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Key Features

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Essentials of Diagnosis
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  • Anaphylaxis is an acute life-threatening clinical syndrome that occurs when large quantities of inflammatory mediators are rapidly released from mast cells and basophils after exposure to an allergen in a previously sensitized patient

  • Anaphylactoid reactions

    • Mimic anaphylaxis but are not mediated by IgE antibodies

    • May be mediated by anaphylatoxins such as C3a or C5a or through nonimmune mast cell degranulating agents

  • Idiopathic anaphylaxis by definition has no recognized external cause

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General Considerations
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  • Common causes of anaphylaxis or anaphylactoid reactions

    • Drugs

      • Antibiotics

      • Anesthetic agents

    • Foods

      • Peanuts, tree nuts, shellfish, and others

    • Biologicals

      • Latex

      • Insulin

      • Allergen extracts

      • Antisera

      • Blood products

      • Enzymes

    • Monoclonal antibodies (eg, omalizumab)

    • Insect venoms

    • Radiocontrast media

    • Aspirin and other nonsteroidal anti-inflammatory drugs

    • Anesthetic agents

    • Idiopathic

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Clinical Findings

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Symptoms and Signs
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  • Onset typically occurs within minutes after exposure to the offending agent and can be short-lived, protracted, or biphasic, with recurrence after several hours despite treatment

  • Anaphylaxis is highly likely when any one of the following three criteria is fulfilled:

    • Acute onset of an illness (minutes to several hours) with involvement of the skin, mucosal tissue, or both (eg, generalized hives, pruritus or flushing, swollen lips-tongue-uvula) and at least one of the following:

      • Respiratory compromise (eg, dyspnea, wheeze, bronchospasm, stridor, reduced peak expiratory flow, hypoxemia)

      • Reduced blood pressure or associated symptoms of end-organ dysfunction (eg, hypotonia [collapse], syncope, incontinence)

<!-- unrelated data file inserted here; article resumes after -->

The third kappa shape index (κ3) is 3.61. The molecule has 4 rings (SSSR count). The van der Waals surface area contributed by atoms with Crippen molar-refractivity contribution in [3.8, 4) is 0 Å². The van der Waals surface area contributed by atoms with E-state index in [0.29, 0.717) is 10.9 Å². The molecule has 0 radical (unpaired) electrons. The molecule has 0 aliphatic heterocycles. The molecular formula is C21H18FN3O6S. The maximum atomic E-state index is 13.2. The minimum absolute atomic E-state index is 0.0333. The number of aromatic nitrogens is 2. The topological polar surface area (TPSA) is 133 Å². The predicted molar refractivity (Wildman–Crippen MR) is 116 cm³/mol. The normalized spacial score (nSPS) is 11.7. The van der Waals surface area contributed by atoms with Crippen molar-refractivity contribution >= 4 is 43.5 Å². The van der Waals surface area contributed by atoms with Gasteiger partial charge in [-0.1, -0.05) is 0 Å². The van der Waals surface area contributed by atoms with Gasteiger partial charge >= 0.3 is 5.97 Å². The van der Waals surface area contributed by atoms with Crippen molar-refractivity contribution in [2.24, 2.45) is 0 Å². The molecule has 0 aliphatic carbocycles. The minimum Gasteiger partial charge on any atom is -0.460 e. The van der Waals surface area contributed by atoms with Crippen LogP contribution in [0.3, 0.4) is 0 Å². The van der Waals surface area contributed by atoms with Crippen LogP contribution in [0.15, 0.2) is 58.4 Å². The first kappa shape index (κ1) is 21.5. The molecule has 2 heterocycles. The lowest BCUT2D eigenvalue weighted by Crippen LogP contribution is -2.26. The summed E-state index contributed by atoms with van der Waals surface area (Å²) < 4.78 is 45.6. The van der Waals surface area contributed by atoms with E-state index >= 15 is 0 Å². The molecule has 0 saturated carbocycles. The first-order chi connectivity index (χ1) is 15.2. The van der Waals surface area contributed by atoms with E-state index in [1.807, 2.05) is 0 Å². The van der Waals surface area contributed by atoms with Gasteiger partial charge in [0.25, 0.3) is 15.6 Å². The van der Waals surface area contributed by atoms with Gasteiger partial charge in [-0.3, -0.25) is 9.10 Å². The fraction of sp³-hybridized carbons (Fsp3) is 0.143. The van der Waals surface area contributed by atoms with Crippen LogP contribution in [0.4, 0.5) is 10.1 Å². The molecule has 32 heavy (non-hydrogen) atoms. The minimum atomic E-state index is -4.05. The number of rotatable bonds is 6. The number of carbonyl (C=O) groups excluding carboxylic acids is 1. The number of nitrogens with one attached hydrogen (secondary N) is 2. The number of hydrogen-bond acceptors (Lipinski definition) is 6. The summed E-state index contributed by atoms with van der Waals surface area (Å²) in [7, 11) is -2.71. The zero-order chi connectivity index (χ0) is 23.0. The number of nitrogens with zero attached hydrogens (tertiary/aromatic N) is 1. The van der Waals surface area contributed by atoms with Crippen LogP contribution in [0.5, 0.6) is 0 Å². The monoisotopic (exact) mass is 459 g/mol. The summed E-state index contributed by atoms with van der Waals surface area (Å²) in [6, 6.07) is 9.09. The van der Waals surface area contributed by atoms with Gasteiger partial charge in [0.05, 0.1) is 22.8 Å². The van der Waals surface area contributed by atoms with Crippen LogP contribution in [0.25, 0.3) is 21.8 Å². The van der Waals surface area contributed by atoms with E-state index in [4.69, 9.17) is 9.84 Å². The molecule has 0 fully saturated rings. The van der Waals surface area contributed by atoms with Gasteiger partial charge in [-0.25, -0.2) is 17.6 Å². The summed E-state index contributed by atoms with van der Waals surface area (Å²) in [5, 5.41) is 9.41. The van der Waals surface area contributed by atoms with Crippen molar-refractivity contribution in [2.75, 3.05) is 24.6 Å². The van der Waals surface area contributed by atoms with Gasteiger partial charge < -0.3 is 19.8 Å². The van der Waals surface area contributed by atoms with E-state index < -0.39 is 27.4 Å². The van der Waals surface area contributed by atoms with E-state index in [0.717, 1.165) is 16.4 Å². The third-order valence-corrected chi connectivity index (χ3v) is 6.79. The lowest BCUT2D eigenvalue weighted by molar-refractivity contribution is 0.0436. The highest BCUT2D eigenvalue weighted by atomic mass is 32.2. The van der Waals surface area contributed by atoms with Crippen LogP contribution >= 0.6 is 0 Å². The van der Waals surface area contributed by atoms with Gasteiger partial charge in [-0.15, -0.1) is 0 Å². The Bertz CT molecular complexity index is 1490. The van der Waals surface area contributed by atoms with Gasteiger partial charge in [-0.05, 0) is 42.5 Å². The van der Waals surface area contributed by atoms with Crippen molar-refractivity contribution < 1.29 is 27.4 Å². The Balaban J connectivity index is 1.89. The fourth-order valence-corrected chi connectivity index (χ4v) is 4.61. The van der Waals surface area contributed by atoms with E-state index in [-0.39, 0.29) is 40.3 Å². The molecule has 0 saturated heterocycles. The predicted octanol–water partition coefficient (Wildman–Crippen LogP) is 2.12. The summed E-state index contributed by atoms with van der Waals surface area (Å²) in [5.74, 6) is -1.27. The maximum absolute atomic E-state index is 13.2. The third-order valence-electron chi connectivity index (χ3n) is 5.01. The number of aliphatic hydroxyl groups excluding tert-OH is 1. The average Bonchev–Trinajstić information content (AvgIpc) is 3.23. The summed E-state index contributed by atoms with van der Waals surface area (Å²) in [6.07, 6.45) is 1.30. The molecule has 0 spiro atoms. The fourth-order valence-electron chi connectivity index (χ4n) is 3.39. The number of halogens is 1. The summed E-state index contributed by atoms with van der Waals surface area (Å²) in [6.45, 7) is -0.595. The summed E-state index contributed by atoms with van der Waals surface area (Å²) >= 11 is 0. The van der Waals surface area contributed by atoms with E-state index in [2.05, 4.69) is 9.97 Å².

• Two or more of the following that occur rapidly after exposure to a likely allergen for that patient (minutes to several hours):

      • Involvement of the skin-mucosal tissue (eg, generalized urticaria, itch-flush, swollen lips-tongue-uvula)

      • Respiratory compromise (eg, dyspnea, wheeze, bronchospasm, stridor, reduced PEFR, hypoxemia)

      • Reduced blood pressure or associated symptoms (eg, hypotonia [collapse], syncope, incontinence)

      • Persistent gastrointestinal symptoms (eg, crampy abdominal pain, vomiting)

    • Reduced blood pressure after exposure to a known allergen for that patient (minutes to several hours):

      • Infants and children: low systolic blood pressure (age specific) or greater than 30% decrease in systolic pressure

      • Low systolic blood pressure in children, defined as less than 70 mm Hg in those aged from 1 month to 1 year, less than (70 mm Hg + [2 × age]) in those 1–10 years of age, and less than 90 mm Hg in those 11–17 years

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Differential Diagnosis
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  • Other causes of shock along with cardiac arrhythmias

  • Respiratory failure associated with asthma

  • Mastocytosis

  • Hereditary angioedema

  • Scombroid poisoning

  • Vasovagal reactions

  • Vocal cord dysfunction

  • Anxiety attacks

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Diagnosis

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  • Clinical history

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Laboratory Findings
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  • An absence of laboratory findings does not rule out anaphylaxis

  • Tryptase released by mast cells can be measured in the serum within 3 hours of onset of the reaction and may be helpful when the diagnosis of anaphylaxis is in question

  • However, tryptase levels are often normal, particularly in individuals with ...

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